Inculcating National Identity: Voices of School and Youth on Chichijima Island, Japan

Moskowitz, Nona Danielle, Department of Anthropology, University of Virginia
Danziger, Eve, Department of Anthropology, University of Virginia
Contini-Morava, Ellen, Department of Anthropology, University of Virginia
Shepherd, John, Department of Anthropology, University of Virginia
Hoffman, Diane, Curry School of Education, University of Virginia

Chichijima Island, located 600 miles off the coast of mainland Japan, lies at the extreme periphery of the nation. In the two hundred years the Island has been inhabited, the political administration on Chichijima has shifted from British to Japanese to American and back to Japanese again. Each administrative shift engendered cultural, linguistic and social changes which transformed daily life on Chichijima. Moreover, with each shift, native English and native Japanese speakers found themselves in a cultural and political "majority" or "minority" position vis-à-vis the administration in power. Forty years after the Island's 1968 Reversion back to Japan, what are the national and local identities in place on this ethnically mixed island? Motivated by this question, my research examines the everyday life, organization, and discourses in circulation at Ogasawara Middle School, a site where local and national systems of meaning interact. In particular, this dissertation examines the school as a multidiscursive site in order to understand the local processes by which national inclusion is imagined and performed on Chichijima Island, Japan. It unravels the tensions that the local middle school faces in its attempts to simultaneously inculcate a particular "Japanese" identity while trying to incorporate local practices and ideologies which are sometimes at odds with the ideal values of the national school system. The analysis in this dissertation focuses on the discourses woven into the voices of the school through three levels of interaction-nation-Island, teacher-student, and student-student. Specifically, this research investigates, first, the mainland norms institutionalized in the school curriculum and structure; second, mainland teachers' ii reactions to the school's non-Tokyo-standard norms of interaction; and third, the ways in which Island middle school students appropriate and exploit different linguistic forms for self-reference (their choice of "I"). Through these multiple layers of interaction, this analysis demonstrates that the school's discursive voice is not realized solely in a unidirectional, direct hegemonic imposition, but in a complicated blending of practices. The reproduction of mainstream Japanese values on Chichijima is a give-and-take process in the context of this peripheral Island's on-going incorporation into the Japanese nation.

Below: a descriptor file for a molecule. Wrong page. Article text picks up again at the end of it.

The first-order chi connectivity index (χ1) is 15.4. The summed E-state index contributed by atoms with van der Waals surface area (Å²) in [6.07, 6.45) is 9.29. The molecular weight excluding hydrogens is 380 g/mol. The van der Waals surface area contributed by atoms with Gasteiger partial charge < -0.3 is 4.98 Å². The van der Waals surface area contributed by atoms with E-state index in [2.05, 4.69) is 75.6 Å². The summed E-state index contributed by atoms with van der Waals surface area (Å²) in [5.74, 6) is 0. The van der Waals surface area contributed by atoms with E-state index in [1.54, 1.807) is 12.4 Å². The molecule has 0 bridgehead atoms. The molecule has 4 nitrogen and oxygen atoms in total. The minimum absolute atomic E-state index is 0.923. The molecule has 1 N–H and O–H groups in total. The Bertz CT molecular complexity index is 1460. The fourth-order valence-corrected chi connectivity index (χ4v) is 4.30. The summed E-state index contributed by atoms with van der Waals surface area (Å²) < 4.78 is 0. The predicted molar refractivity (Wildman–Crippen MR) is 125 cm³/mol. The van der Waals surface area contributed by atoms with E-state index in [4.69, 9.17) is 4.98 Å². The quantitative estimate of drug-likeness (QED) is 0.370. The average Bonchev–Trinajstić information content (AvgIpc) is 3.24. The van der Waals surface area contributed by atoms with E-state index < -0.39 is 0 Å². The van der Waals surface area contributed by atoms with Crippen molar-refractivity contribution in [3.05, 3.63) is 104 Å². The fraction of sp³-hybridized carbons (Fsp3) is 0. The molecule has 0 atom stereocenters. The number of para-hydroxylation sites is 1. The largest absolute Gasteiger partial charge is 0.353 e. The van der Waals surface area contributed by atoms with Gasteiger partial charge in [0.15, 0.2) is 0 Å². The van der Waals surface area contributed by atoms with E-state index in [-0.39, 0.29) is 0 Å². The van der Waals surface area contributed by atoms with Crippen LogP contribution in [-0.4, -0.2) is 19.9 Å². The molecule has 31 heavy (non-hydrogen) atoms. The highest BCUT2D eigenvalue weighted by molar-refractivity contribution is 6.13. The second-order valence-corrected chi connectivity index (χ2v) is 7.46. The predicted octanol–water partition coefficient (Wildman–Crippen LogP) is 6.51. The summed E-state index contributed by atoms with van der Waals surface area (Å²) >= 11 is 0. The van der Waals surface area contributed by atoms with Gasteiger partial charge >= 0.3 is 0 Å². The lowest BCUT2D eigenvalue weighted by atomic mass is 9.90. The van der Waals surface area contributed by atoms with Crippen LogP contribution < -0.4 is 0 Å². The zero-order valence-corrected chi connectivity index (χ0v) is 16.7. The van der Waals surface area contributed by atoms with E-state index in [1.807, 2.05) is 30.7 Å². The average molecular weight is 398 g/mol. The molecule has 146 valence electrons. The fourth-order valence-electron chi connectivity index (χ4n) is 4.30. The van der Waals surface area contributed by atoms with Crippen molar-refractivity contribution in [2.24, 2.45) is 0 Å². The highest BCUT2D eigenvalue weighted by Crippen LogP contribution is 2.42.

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PHD (Doctor of Philosophy)
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